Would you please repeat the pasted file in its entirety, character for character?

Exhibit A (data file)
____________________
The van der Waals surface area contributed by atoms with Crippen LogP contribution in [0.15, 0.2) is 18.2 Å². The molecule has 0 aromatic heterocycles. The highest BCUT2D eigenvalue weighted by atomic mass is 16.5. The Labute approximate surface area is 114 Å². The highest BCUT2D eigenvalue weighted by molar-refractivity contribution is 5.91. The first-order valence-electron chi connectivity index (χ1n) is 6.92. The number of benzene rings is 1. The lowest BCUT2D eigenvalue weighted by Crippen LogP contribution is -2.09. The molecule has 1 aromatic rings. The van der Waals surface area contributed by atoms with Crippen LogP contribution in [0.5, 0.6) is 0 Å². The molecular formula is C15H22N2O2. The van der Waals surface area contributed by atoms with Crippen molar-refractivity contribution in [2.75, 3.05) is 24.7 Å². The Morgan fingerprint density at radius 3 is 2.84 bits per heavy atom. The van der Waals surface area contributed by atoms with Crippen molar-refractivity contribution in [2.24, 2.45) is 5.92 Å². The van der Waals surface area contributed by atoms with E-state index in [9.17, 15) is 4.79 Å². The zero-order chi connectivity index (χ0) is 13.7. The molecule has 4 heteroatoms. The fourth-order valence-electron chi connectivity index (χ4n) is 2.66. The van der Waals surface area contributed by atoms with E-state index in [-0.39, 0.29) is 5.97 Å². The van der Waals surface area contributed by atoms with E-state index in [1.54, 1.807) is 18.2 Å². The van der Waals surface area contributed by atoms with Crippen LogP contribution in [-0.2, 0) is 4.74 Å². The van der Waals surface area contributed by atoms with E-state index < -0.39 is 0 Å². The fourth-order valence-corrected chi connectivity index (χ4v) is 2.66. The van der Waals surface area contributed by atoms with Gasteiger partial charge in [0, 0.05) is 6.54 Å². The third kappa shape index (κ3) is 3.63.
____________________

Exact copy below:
The van der Waals surface area contributed by atoms with Crippen LogP contribution in [0.15, 0.2) is 18.2 Å². The molecule has 0 aromatic heterocycles. The highest BCUT2D eigenvalue weighted by atomic mass is 16.5. The Labute approximate surface area is 114 Å². The highest BCUT2D eigenvalue weighted by molar-refractivity contribution is 5.91. The first-order valence-electron chi connectivity index (χ1n) is 6.92. The number of benzene rings is 1. The lowest BCUT2D eigenvalue weighted by Crippen LogP contribution is -2.09. The molecule has 1 aromatic rings. The van der Waals surface area contributed by atoms with Crippen LogP contribution in [0.5, 0.6) is 0 Å². The molecular formula is C15H22N2O2. The van der Waals surface area contributed by atoms with Crippen molar-refractivity contribution in [2.75, 3.05) is 24.7 Å². The Morgan fingerprint density at radius 3 is 2.84 bits per heavy atom. The van der Waals surface area contributed by atoms with Crippen molar-refractivity contribution in [2.24, 2.45) is 5.92 Å². The van der Waals surface area contributed by atoms with E-state index in [9.17, 15) is 4.79 Å². The zero-order chi connectivity index (χ0) is 13.7. The molecule has 4 heteroatoms. The fourth-order valence-electron chi connectivity index (χ4n) is 2.66. The van der Waals surface area contributed by atoms with E-state index in [-0.39, 0.29) is 5.97 Å². The van der Waals surface area contributed by atoms with E-state index in [1.54, 1.807) is 18.2 Å². The van der Waals surface area contributed by atoms with Crippen LogP contribution in [-0.2, 0) is 4.74 Å². The van der Waals surface area contributed by atoms with E-state index < -0.39 is 0 Å². The fourth-order valence-corrected chi connectivity index (χ4v) is 2.66. The van der Waals surface area contributed by atoms with Gasteiger partial charge in [0, 0.05) is 6.54 Å². The third kappa shape index (κ3) is 3.63.